Deprecating Safe Haskell, or heavily investing in it?
iavor.diatchki at gmail.com
Wed Dec 28 00:13:28 UTC 2022
I disagree that Safe Haskell is a failed experiment, and I think with a
little work could be a very valuable tool for auditing Haskell source code.
The main change I think we should make is to completely remove the source
code annotations, and instead expose an external mechanism (e.g. some sort
of file) for specifying which potentially unsafe modules one trusts and
which modules should be safe under those assumptions. Then GHC can do the
checking and inference just like now, and people can make their own safety
configurations depending on the threat model.
On Tue, Dec 27, 2022, 17:08 Viktor Dukhovni <ietf-dane at dukhovni.org> wrote:
> On Tue, Dec 27, 2022 at 09:39:22PM +0100, Hécate wrote:
> > I came across the nsjail system from Google a little while after posting
> > this thread: https://github.com/google/nsjail/#overview
> Yes, this is the sort of thing that one can begin to trust, provided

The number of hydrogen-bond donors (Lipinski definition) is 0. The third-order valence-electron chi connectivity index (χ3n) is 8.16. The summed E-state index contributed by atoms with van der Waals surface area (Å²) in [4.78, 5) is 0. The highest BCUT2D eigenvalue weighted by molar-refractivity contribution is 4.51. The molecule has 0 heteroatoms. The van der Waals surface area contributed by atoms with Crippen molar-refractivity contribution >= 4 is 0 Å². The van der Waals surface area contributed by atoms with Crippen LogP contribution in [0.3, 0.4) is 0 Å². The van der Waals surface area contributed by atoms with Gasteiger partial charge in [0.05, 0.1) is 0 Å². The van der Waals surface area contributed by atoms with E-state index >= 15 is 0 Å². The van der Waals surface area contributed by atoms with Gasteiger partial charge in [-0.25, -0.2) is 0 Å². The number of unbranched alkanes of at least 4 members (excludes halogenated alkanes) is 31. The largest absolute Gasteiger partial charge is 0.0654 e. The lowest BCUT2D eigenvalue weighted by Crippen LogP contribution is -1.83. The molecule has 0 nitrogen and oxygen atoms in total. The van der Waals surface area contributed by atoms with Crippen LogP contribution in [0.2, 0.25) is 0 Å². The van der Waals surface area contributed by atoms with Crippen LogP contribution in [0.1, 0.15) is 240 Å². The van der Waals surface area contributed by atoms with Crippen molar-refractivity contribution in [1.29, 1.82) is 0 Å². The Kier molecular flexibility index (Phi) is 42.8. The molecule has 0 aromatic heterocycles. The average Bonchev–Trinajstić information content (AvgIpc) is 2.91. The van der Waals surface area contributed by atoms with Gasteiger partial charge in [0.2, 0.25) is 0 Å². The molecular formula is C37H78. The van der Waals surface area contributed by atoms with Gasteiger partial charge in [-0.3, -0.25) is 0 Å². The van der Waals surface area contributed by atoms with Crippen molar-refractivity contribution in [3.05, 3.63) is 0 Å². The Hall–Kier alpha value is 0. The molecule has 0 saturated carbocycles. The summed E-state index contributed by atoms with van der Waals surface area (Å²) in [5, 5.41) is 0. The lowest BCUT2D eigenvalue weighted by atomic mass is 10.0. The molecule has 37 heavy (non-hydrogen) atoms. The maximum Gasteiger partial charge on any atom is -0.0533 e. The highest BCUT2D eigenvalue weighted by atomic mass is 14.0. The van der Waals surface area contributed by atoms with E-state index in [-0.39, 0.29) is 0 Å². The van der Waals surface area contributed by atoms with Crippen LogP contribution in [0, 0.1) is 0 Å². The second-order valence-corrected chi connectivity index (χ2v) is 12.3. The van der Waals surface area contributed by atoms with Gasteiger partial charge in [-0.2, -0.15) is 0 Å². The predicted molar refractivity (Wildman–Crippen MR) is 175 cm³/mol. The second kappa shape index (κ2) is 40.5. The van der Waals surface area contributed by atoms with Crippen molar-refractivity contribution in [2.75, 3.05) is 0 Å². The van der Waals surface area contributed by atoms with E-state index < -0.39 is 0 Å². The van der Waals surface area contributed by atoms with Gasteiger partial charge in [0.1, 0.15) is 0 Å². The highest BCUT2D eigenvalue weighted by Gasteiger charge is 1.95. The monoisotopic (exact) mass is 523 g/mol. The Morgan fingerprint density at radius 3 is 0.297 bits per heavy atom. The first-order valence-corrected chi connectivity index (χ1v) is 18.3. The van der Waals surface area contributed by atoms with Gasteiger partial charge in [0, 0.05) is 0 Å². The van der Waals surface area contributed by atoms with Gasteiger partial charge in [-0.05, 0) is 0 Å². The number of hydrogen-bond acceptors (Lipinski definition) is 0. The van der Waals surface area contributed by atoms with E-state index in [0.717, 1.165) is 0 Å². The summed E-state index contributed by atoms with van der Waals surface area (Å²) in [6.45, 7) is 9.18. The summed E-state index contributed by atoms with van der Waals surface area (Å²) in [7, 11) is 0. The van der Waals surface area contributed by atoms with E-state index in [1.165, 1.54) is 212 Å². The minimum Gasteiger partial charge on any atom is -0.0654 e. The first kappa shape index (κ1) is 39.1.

> that the exposed capabalities are managed only by inclusion, all system
> calls, filesystem namespaces, network namespaces, ... that are not
> explicitly allowed are denied.
> > Perhaps we could get the most value for our buck if we externalise the
> > solution to work with OS-level mechanisms? What do you think of that?
> > Something based upon eBPF would certainly incur less modifications to
> > the RTS?
> Indeed, it would be simpler to leverage existing virtualisation and/or
> containerisation technologies, than build a new microkernel within the
> RTS. Consequently, I guess I am saying that "Safe Haskell" was an
> interesting research project, but may be a practical dead-end.
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